3 tips on how to fly fish the Trico spinner fall with less frustration, more trout, and more triumph
There are hardly any hatches that bring as much frustration and triumph as the Trico hatch of summer and early fall. Massive spinner falls of these minuscule mayflies, sometimes stretching down to a #26, bring trout to the surface like lumberjacks eating pancakes. It can be an agonizing hatch, filled with long leaders, uncivilly early mornings, tiny bugs, perversely difficult trout, fine tippet, and often a good dose of tears. But there’s not much in fly fishing that’s as rewarding as fooling a good trout on a Trico dry fly.
Tricos start to hit streams in mid July and provide consistent and reliable match-the-hatch dry fly fishing until late September. Male duns (hatched mayfly adults) emerge in the evening, followed by female duns in the early morning, but it’s the spinner fall that attracts the most attention, and for good reason. Trout stack up and feast on these tiny dead mayflies, which congregate above the water in sprawling mating clouds that sometimes darken the air like a thick fog on a cold fall morning. It’s an awfully sweet sight for a fly fisherman, yet it also brings plenty of challenges. Spinners tend to appear when the air temp hits 68 degrees F, an affair that usually happens at a horribly uncivil hour of the morning in the hot summer months. But even with the severe shortage of sleep, you’ll have to hold back on the caffeine as jittery hands have a hard time tying on the #20-24 dries that Tricos demand. Trout sipping Tricos also have nasty habit of sitting in calm slicks and glassy runs, affording them plenty of time to scrutinize an artificial fly and its presentation. Long leaders and finely executed drifts are a must, though you’ll certainly get a few refusals even with what looks like a perfect presentation.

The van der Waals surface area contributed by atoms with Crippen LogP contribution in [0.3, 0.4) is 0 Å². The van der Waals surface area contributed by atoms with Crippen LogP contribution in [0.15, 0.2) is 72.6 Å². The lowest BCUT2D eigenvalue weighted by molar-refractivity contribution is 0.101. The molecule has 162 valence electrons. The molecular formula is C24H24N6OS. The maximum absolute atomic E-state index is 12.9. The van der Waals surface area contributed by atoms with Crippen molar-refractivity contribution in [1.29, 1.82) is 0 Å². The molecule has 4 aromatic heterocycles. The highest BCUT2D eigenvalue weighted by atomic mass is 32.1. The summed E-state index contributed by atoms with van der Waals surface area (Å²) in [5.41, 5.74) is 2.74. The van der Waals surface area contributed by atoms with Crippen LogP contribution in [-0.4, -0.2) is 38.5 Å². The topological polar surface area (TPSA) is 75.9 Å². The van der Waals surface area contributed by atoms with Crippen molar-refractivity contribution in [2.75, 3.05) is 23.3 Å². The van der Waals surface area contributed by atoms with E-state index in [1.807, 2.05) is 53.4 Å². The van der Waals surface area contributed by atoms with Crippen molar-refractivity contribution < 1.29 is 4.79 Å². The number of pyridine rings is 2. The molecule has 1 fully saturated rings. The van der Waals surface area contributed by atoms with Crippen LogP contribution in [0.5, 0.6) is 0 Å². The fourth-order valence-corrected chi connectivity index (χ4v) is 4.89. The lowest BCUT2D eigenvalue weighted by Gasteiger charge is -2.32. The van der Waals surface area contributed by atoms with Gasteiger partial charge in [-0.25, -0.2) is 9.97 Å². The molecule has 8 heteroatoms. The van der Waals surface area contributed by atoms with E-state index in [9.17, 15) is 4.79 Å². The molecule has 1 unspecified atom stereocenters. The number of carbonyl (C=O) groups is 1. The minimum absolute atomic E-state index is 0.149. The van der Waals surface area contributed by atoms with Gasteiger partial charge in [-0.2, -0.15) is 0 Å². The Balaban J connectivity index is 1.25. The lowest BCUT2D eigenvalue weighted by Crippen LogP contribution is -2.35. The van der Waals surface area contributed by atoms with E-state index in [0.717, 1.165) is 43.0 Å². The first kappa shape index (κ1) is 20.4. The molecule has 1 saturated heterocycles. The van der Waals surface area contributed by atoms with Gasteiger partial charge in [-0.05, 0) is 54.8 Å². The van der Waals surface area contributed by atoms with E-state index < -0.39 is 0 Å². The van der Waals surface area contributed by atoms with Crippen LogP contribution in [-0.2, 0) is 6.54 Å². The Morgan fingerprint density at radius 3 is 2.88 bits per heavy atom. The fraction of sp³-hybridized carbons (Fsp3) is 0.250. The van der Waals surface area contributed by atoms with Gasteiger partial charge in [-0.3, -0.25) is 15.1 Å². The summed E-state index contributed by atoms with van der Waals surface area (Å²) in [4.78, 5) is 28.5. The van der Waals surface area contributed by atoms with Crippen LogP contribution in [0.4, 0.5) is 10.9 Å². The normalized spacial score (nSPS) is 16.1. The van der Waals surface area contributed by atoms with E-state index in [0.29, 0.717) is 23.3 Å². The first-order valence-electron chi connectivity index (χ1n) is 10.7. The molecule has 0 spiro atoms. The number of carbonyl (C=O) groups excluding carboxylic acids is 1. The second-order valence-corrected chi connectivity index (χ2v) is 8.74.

Tricos are a game of challenges and stealth and strategy. But that’s partly what makes them so rewarding. There’s nothing quite like the triumph of devising a strategy, making a perfect drift, and catching a trout on a tiny dry fly.
The Trico spinner fall is my favorite mayfly event of the trout season here in Minnesota, though it’s certainly not because I catch lots of fish. The tiny bugs have beat me more than a few times, and I haven’t come close to cracking the code (if it is indeed possible), but I have learned a few things over the past seasons and usually manage to catch a few trout each time I hit a good spinner fall. Here are a few tricks and tactics I’ve learned over the past few seasons that have lessened the frustration and increased the triumph over the Trico spinner fall…
#1. Double Dry Fly Rigs